### Hurdle Models

The hurdle model is similar to the zero-inflated model, but more flexible in that the zero outcomes can be deflated as well as inflated. The probability mass function for the hurdle likelihood is defined by $p(y\mid\theta,\lambda) = \begin{cases} \theta &\quad\text{if } y = 0, \text{ and}\\ (1 - \theta) \frac{\displaystyle \textsf{Poisson}(y \mid \lambda)} {\displaystyle 1 - \textsf{PoissonCDF}(0 \mid \lambda)} &\quad\text{if } y > 0, \end{cases}$

where $$\textsf{PoissonCDF}$$ is the cumulative distribution function for the Poisson distribution. The hurdle model is even more straightforward to program in Stan, as it does not require an explicit mixture.

if (y[n] == 0)
1 ~ bernoulli(theta);
else {
0 ~ bernoulli(theta);
y[n] ~ poisson(lambda) T[1, ];
}

The Bernoulli statements are just shorthand for adding $$\log \theta$$ and $$\log (1 - \theta)$$ to the log density. The T[1,] after the Poisson indicates that it is truncated below at 1; see the truncation section for more about truncation and the Poisson regression section for the specifics of the Poisson CDF. The net effect is equivalent to the direct definition of the log likelihood.

if (y[n] == 0)
target += log(theta);
else
target += log1m(theta) + poisson_lpmf(y[n] | lambda)
- poisson_lccdf(0 | lambda));

Julian King pointed out that because \begin{align*} \log \left( 1 - \textsf{PoissonCDF}(0 \mid \lambda) \right) &= \log \left( 1 - \textsf{Poisson}(0 \mid \lambda) \right) \\ &= \log(1 - \exp(-\lambda)) \end{align*} the CCDF in the else clause can be replaced with a simpler expression.

target += log1m(theta) + poisson_lpmf(y[n] | lambda)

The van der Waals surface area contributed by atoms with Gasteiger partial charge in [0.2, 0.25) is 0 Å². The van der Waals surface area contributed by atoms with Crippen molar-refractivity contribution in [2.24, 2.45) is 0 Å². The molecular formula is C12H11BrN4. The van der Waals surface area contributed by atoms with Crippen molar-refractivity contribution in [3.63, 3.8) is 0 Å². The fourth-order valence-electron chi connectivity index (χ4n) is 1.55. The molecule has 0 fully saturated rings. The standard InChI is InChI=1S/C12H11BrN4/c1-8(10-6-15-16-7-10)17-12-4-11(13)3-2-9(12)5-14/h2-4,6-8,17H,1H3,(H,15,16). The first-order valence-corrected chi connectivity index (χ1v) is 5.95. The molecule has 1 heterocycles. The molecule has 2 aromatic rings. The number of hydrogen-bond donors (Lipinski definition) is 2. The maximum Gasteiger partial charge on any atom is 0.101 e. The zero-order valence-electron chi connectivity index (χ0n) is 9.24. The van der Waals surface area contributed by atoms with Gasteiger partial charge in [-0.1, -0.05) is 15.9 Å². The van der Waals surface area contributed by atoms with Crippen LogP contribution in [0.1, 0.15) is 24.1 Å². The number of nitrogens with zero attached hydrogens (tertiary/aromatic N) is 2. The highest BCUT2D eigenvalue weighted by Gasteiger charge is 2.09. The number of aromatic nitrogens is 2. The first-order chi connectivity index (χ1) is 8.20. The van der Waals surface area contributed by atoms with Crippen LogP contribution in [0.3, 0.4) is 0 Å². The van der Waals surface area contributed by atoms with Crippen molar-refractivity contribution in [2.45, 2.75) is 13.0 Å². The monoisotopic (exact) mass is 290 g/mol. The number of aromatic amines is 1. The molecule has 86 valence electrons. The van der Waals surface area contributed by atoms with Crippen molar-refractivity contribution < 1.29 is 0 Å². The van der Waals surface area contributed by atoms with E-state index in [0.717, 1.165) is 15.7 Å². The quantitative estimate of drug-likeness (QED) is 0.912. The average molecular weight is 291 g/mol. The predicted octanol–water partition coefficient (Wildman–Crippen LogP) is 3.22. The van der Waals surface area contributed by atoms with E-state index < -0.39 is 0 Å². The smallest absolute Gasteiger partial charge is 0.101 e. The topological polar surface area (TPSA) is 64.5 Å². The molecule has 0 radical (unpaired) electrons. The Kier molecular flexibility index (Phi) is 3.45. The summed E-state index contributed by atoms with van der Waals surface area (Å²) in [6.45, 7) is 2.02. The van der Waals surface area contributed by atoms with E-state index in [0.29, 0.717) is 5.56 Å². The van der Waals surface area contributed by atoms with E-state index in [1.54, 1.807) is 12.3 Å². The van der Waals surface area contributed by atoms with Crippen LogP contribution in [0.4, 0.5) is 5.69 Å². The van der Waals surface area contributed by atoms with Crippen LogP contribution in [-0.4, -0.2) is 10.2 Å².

- log1m_exp(-lambda));

The resulting code is about 15% faster than the code with the CCDF.

This is an example where collecting counts ahead of time can also greatly speed up the execution speed without changing the density. For data size $$N=200$$ and parameters $$\theta=0.3$$ and $$\lambda = 8$$, the speedup is a factor of 10; it will be lower for smaller $$N$$ and greater for larger $$N$$; it will also be greater for larger $$\theta$$.

To achieve this speedup, it helps to have a function to count the number of non-zero entries in an array of integers,

functions {
int num_zero(int[] y) {
int nz = 0;
for (n in 1:size(y))
if (y[n] == 0)
nz += 1;
return nz;
}
}

Then a transformed data block can be used to store the sufficient statistics,

transformed data {
int<lower=0, upper=N> N0 = num_zero(y);
int<lower=0, upper=N> Ngt0 = N - N0;
int<lower=1> y_nz[N - num_zero(y)];
{
int pos = 1;
for (n in 1:N) {
if (y[n] != 0) {
y_nz[pos] = y[n];
pos += 1;
}
}
}
}

The model block is then reduced to three statements.

model {
N0 ~ binomial(N, theta);
y_nz ~ poisson(lambda);
target += -Ngt0 * log1m_exp(-lambda);
}

The first statement accounts for the Bernoulli contribution to both the zero and non-zero counts. The second line is the Poisson contribution from the non-zero counts, which is now vectorized. Finally, the normalization for the truncation is a single line, so that the expression for the log CCDF at 0 isn’t repeated. Also note that the negation is applied to the constant Ngt0; whenever possible, leave subexpressions constant because then gradients need not be propagated until a non-constant term is encountered.

### References

Lambert, Diane. 1992. “Zero-Inflated Poisson Regression, with an Application to Defects in Manufacturing.” Technometrics 34 (1).